Sunday, October 17, 2021

Gold of the Great Steppe at the Fitzwilliam Museum

It's been a big week for venturing out again, first to the ballet and today to Cambridge and the Fitzwilliam for the Gold of the Great Steppe exhibition. It'll also probably be the last venturing out for a while as I could really do without Covid and I'm not loving the number of people who have abandoned masks altogether now. Very noticeable as we accidentally hit Cambridge the day a half marathon was being run (it was chaos with nightmare parking) which meant the pavements were extra crowded - to the point that even being outside felt overwhelming at times. Never mind that on a packed park and ride bus only about a quarter of us wore masks. 

At least inside the exhibition numbers were carefully controlled, there was an expectation of mask-wearing, and the layout both neatly divided people and kept them moving. It also meant that we had no idea what treasure would be revealed next as we worked our way through and the element of surprise was brilliant. 

I can't recommend this exhibition highly enough - if you get the chance go and see it. Entry needs to be booked but is free, and the exhibits are fabulous. I knew nothing about the Saka people (and due to mistakenly assuming the exhibition catalogue would be easy to buy elsewhere my big regret of the day is I decided not to get one and carry it around with me). 

A lot of these finds are fairly recent (within the last decade as well as being from a culture little known outside of Kazakhstan) which adds both to the element of surprise - who knew this was out there? And the general sense of awe that a lot of treasure will produce. There are other wow moments that I've just deleted descriptions of because frankly, they would be spoilers, but I will share a picture of the exhibit that really got me.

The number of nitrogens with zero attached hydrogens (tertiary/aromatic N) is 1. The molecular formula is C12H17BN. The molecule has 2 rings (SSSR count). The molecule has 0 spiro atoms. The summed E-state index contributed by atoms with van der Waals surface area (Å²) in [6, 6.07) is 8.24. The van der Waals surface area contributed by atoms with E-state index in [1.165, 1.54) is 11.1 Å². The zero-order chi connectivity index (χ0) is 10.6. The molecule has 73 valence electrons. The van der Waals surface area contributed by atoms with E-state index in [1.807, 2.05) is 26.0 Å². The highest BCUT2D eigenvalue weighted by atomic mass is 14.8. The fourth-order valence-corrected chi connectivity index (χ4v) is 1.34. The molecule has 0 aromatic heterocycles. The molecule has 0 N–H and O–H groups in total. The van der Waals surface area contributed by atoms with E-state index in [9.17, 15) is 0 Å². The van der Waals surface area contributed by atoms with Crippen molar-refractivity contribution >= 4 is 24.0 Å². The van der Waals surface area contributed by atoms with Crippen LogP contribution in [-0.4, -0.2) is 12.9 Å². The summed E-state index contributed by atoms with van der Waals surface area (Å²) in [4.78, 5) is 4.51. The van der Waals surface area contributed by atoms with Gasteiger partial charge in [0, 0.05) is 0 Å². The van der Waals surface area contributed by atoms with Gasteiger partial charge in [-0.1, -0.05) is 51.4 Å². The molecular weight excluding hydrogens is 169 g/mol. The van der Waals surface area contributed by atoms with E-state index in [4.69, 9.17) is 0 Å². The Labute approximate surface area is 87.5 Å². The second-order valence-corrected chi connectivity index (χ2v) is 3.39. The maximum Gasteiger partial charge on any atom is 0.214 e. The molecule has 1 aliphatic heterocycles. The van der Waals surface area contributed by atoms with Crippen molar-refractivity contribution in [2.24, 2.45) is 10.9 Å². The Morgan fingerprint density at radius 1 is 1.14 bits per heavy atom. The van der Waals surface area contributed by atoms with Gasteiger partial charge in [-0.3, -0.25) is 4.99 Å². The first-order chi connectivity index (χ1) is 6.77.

It's thousands of tiny gold beads no more than a millimetre across heaped together. The skill to make these, never mind a needle fine enough to thread them onto clothes is mind-boggling. The way they glowed under the lighting as if they were their own light source was also magical. There are bigger items that looked more impressive in the moment, but these speak of another level of skill and wealth. They're the thing I went back for another look at and broke my don't take pictures in exhibitions habit for (it's annoying for the people around you and doesn't encourage you to look properly).

On until the end of January - go if you can Gold of the Great Steppe


  1. That sounds like the treasures are sensational, with the gold seeming to glow warmly. The unmasked crowds are a deterrent to me in going out and about.

  2. I don't understand it. It's great to be able to do more things now, but it's only going to work with decent precautions. Inside the exhibition felt okay, outside not so much. I don't like wearing a mask, I don't suppose anybody does, but for those of us who can it's a small inconvenience.